NEWLY qualified doctors don’t feel prepared to look after acutely ill patients or prescribe drugs, a study has found.
Senior colleagues tended to share the trainees’ concerns, according to the study in the Postgraduate Medical Journal. It suggests recent changes in medical undergraduate training could be to blame.
The authors collated evidence from 10 relevant studies published since 1993 that examine the preparedness of UK medical graduates in acute care and other required competencies set out by the professional regulator in Tomorrow’s Doctors. Tomorrow’s Doctors sets out the standards and competencies expected of trainees and is designed to guide the content of medical school curricula.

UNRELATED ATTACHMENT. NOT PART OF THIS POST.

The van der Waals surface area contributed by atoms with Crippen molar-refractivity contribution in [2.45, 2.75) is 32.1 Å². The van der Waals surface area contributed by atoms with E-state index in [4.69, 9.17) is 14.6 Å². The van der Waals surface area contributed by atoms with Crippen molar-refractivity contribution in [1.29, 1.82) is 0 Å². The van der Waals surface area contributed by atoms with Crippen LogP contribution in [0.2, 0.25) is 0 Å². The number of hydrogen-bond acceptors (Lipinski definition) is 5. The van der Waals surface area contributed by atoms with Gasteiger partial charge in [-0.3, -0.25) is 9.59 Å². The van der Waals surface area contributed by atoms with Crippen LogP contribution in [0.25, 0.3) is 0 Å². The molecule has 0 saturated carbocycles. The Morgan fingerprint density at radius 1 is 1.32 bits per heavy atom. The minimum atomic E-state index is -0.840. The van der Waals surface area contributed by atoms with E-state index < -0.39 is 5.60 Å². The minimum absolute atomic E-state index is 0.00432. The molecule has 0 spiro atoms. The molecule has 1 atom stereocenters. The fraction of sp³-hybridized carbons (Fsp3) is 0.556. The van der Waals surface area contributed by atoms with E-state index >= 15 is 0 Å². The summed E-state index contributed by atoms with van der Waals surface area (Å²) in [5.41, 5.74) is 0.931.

Researchers found that UK medical graduates feel least prepared to look after seriously ill patients and to prescribe drugs. Trends in the ratings given by professional colleagues suggest that preparedness may have declined since Tomorrow’s Doctors was first published in 1993.
Competence in acute care is particularly important, say the authors, because it is relevant for all specialties, whether community or hospital based, and is key to helping to cut death rates. They explain that the complexity of acute care means new doctors are bound to feel more anxious about their abilities. From a patient safety perspective, they add, it is perhaps a good thing that they ask senior colleagues for help.
But the authors said: “[I]t is of concern that graduate preparedness in acute care, as perceived by their professional colleagues, compares so unfavourably with preparedness in other outcomes and appears to be trending downwards.”
The report concludes: “The results of this study suggest that recent changes to UK undergraduate training, while improving preparedness in some areas, may have neglected acute care skills.”
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